Dec 31, 2023

December 31


Dec 29, 2023

CPBB Chart Book Updated

     The Center on Budget and Policy Priorities (CBPP) has issued an updated version of its Chart Book: Social Security Disability Insurance. Here are three charts from the book. As always click on an image to view full size:


Dec 28, 2023

The Time Is At Hand


Dec 27, 2023

Past Time For Social Security To Do Something About Its Occupational Data Problem

      David Weaver, a former Social Security official, has written a piece for The Hill urging that incoming Social Security Commissioner O’Malley do something about the agency’s reliance on occupational data that is more than 40 years old in making determinations on disability claims. 

     I can only guess at what has been going on behind the scenes. My guess is that the agency would love to rely upon contemporary occupational data, as long as it doesn’t change who gets approved and who gets denied. They’re particularly terrified of using data that leads to more claims being approved. My strong suspicion is that updated data would show that too many claims are being denied. Am I being unfair to those involved at Social Security? Maybe, but they always have the option of giving a coherent explanation for all the delay. Instead, they keep everything top secret. Who wouldn’t have dark suspicions about what’s been going on?


Dec 26, 2023

This Doesn’t Sound Good

      One in four Social Security recipients reports having received an overpayment.

The Aftermath


Dec 25, 2023

Christmas Morning


Dec 24, 2023

Christmas Eve


Merry Christmas


Dec 23, 2023

NYT On SSA Overpayments

      The New York Times has a piece up on Social Security’s overpayment problem and its brutal effects on claimants.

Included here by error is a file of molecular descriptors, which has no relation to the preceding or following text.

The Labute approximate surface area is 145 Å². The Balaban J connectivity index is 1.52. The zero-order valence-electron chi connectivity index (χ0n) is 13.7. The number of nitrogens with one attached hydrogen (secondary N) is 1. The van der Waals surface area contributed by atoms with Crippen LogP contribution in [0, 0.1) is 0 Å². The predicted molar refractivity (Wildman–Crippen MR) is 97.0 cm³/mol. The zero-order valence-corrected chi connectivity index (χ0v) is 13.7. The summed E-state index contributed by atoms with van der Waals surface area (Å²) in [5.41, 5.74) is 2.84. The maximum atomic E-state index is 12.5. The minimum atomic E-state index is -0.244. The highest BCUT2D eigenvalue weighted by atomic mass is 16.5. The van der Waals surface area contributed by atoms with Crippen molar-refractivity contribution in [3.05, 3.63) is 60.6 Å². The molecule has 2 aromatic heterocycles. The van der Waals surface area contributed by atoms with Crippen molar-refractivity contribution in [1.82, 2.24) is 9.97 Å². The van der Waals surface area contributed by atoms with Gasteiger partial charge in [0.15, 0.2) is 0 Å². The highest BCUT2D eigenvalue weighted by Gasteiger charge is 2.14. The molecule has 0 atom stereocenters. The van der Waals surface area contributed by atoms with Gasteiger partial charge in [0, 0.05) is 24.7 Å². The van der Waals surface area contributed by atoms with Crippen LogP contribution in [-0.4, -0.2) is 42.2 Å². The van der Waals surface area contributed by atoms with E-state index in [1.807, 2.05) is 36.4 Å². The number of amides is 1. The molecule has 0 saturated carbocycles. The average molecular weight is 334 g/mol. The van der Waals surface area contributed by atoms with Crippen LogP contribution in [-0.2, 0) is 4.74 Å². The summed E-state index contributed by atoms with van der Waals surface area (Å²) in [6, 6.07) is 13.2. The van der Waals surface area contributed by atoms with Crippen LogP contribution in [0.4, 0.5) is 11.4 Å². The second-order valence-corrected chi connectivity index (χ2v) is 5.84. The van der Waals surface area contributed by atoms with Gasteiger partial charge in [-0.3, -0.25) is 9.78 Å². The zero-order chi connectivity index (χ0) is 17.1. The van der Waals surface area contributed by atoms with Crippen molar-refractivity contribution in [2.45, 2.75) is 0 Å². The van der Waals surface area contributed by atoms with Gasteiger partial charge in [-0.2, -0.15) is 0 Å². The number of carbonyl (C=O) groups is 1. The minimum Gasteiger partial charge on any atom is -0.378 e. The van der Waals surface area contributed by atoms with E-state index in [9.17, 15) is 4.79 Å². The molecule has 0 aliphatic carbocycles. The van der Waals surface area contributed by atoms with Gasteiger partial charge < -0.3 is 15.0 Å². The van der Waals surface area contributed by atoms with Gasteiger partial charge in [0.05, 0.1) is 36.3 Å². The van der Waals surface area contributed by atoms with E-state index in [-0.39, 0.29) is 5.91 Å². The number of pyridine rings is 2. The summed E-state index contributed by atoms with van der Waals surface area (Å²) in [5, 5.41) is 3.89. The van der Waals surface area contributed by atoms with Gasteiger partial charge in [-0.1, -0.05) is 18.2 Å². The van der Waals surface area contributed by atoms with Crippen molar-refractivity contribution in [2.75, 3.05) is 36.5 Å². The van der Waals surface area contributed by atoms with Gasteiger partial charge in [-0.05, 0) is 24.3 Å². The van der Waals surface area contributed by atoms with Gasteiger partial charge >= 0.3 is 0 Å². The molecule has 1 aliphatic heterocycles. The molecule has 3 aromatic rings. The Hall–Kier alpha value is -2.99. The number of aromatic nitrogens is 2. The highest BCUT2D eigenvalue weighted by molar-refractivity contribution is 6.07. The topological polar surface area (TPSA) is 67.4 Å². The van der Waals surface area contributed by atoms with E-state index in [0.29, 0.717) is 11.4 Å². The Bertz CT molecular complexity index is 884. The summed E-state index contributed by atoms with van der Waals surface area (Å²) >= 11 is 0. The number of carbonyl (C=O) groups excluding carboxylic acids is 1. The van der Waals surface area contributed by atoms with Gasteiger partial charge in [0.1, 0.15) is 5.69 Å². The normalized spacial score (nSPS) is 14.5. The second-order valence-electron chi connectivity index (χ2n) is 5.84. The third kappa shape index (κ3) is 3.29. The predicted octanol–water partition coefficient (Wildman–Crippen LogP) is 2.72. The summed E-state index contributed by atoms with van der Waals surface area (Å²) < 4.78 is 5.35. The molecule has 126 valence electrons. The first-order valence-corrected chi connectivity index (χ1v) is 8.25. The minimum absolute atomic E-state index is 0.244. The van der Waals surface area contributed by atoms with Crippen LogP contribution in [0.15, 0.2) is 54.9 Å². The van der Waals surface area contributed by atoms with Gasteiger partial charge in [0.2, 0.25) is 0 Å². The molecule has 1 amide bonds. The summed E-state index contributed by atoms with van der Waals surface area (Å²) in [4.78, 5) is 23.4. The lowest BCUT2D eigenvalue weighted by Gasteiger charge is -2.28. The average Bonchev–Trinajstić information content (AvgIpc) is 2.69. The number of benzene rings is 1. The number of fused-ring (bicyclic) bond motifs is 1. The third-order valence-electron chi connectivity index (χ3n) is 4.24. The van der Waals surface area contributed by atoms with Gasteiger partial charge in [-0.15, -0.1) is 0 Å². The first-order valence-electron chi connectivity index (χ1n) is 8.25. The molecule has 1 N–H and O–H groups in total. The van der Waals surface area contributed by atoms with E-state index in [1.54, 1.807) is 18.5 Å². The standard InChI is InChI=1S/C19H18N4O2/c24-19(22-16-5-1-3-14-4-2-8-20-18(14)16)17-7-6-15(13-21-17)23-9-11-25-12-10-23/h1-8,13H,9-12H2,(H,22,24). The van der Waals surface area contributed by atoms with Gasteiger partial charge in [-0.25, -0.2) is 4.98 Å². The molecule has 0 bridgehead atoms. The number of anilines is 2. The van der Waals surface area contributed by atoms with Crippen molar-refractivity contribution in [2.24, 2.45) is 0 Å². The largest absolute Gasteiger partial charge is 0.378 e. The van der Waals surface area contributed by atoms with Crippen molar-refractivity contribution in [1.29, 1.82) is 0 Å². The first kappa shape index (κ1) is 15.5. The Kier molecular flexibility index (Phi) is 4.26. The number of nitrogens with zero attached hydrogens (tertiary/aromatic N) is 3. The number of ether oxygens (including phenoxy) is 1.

Merry Christmas


Dec 22, 2023

Christmas Carols For Psychiatric Patients

     I deal with a lot of clients with psychiatric illness. Most Social Security and Disability Determination employees deal with the same mix of claimants. The piece below has been around for years. It may be a bit insensitive but it's funny.

Thoughts of Roasting on an Open Fire

I Think I'll Be Home for Christmas

Silent Anhedonia, Holy Anhedonia, All is Flat, All is Lonely.

Deck the Halls and Walls and House and Lawn and Streets and Stores and Office and Town and Cars and Busses and Trucks and Trees and Fire Hydrants and...

We Three Queens Disoriented Are

Hark the Herald Angels Sing About Me

Jingle Bell, Jingle Bell, Jingle Bell Rock, Jingle Bell, Jingle Bell, Jingle Bell Rock, Jingle Bell, Jingle Bell, Jingle Bell Rock, Jingle Bell, Jingle Bell, Jingle Bell Rock, Jingle Bell, Jingle Bell, Jingle Bell Rock, Jingle Bell, Jingle Bell, Jingle Bell Rock, Jingle Bell, Jingle Bell, Jingle Bell Rock, Jingle Bell, Jingle Bell, Jingle Bell Rock, Jingle Bell, Jingle Bell, Jingle Bell Rock,............(better start again)

Santa Claus is Coming to Get Me.

On the First Day of Christmas My True Love Gave to Me (and then took it all away).

You Better Watch Out, I'm Gonna Cry, I'm Gonna Pout, Maybe I'll tell you Why.

Do you Hear What I Hear?

Merry Christmas


Dec 21, 2023

"We Will Need Sufficient And Sustained Funding"

     From The Sacramento Bee:

Trying to get through to Social Security on its 800 number? Be very, very patient. Wait times have been averaging roughly 35 minutes. In September, the latest data available, the average time on hold was 34.7 minutes. The shortest average wait so far this year came in May, 28.8 minutes. The longest was in March, 39.8 minutes. ...

Reps. Ken Calvert, R-Corona, and Henry Cuellar, D-Texas, have introduced the “Stuck on Hold Act,” which would require the Social Security Administration and Department of Veterans Affairs, which has also experienced customer service issues, to tell callers the estimated wait times. If the wait is longer than 15 minutes, the agency would give the consumer the option of receiving an automated call back when it is their turn in line. The agencies would have up to a year to put the new system into effect. ...

At Social Security, “We are doing what we can to improve phone service,” said Darren Lutz, an agency spokesman, who cited the hiring of new phone agents ... . The agency has moved to a new phone system, which Lutz said “allows us to receive more calls and provides callers with estimated wait times, and will soon provide an option for some callers to receive a call back instead of waiting in a queue. “ Social Security plans more improvements, he said, though ”to improve our phone service we will need sufficient and sustained funding.“ ...